If I asked you where you were on the morning of September 11, 2001, would you remember? Would you picture your surroundings, remember the people who were with you, the noise, the silence? Did you feel a tingle on your skin, experience a moment of melancholy, or shake your head at the memories that came flooding back? We may all have differing reactions, but most of us have one. We all have our stories. I think it is important that you hear mine.
One sunny Tuesday morning, as I finished up 1st period, a teacher walked past my classroom and suggested I turn on the news. He said a plane had hit one of the World Trade Center towers. I was teaching 12th grade Government. I had never been to New York City, but I knew that the World Trade Center towers were a major part of the city’s skyline. Seeing the smoke come out of the tower was scary but I, as did most of my students, assumed it was an accident. As the camera panned in closer and closer, we began to notice the size of the hole and our conversation was about the possible size of the plane. A few kids expressed concerns for family members that traveled, but there was no major alarm.
At 8:55, the bell rang to dismiss the 1st period. By 9:00, most of my students were already settled in their seats. I had posted the assignment on the overhead, but everyone was looking at the TV. I told them we would leave it on if they could also get started on the assignment. At 9:03, I had just turned to the TV.
The rest is in slow motion memory. As I replay those seconds in my mind, I see the plane enter the screen, the screen rocks, and then there is an explosion. I hear “Oh, my God. Oh, my God!” and screaming. I realize that I am standing in a classroom of teens who are all pointing at the screen and looking back and forth between me and the TV, most asking, “did you see that?” It takes about 3 seconds for the entire class to realize that this was no accident. The astonished look turns to fear in most, anger in some. One female student is screaming and several kids are trying to console her. Everyone is talking. I tell everyone to be quiet, and miraculously, they do. I tell them to sit quietly while I think, but what they don’t know is that my thoughts are not about them. My thoughts are about my two boys, one just across the street and the other about a mile down the road in a daycare center. And my husband? Where is he today? Why do I never listen when he says where he is going? I need a phone. I rush to the door and open it. I look down the hall and see every other teacher in that hall doing the same thing. We are all frozen and no one knows what to do.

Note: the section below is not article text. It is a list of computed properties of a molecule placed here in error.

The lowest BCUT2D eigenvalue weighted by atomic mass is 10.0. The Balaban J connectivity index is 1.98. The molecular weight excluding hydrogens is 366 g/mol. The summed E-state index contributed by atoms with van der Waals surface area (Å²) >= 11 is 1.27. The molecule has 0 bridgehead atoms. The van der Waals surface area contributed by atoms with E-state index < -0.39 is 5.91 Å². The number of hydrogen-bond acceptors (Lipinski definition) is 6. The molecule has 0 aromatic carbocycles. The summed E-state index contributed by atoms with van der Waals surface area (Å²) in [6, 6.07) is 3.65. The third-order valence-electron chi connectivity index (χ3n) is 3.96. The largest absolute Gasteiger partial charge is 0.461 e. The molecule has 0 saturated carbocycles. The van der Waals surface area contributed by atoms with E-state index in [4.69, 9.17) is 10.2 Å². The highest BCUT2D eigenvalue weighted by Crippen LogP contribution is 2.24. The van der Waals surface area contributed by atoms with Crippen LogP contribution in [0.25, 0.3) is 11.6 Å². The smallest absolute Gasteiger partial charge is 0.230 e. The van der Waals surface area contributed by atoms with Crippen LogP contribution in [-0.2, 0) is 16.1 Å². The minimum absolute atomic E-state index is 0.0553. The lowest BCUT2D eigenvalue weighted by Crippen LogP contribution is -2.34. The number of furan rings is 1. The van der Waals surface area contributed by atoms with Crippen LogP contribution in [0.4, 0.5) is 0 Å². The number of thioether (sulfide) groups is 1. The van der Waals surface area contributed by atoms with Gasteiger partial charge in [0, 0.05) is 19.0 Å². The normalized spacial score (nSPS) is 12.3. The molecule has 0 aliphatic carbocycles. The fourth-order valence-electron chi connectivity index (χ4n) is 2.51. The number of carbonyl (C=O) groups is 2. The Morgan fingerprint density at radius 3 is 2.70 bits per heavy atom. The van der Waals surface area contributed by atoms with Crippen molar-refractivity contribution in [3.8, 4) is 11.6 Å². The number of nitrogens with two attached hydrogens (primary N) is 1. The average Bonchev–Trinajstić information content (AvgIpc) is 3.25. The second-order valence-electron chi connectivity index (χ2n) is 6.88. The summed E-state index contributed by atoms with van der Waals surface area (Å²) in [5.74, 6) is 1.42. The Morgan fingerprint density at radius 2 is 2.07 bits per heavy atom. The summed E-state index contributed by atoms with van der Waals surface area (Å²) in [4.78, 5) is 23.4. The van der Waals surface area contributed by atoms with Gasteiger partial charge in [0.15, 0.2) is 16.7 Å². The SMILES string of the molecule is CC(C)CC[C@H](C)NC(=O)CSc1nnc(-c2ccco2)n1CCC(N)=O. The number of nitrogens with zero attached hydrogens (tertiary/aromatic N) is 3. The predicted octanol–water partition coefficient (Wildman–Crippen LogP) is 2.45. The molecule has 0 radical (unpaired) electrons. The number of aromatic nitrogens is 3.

The rest of the time at school is a complete blank to me. I remember watching the towers collapsing and openly sobbing as they fell. By this time, rumors of more planes and more targets were circulating. Parents were coming to the schools and the buses start running early to get kids home. Once we were released, I went to get my oldest son. He was nine years old, almost ten. He immediately asked me what was wrong. He said teachers were crying and seemed scared, and he could tell I was scared. I told him that some bad people did some bad things. I explained about the planes hitting the tower and the Pentagon, but I explained that it was far away from us. I told him not to talk about it in front of his little brother and he understood. He held his questions until we were home. He wanted to watch the news with me. I was so scared he would see another attack. I am not sure how long we sat there watching together. Occasionally, he would turn and ask me a question. I answered them as best I could. Where is the section in the parenting book about exposing your 10-year-old to such tragedy?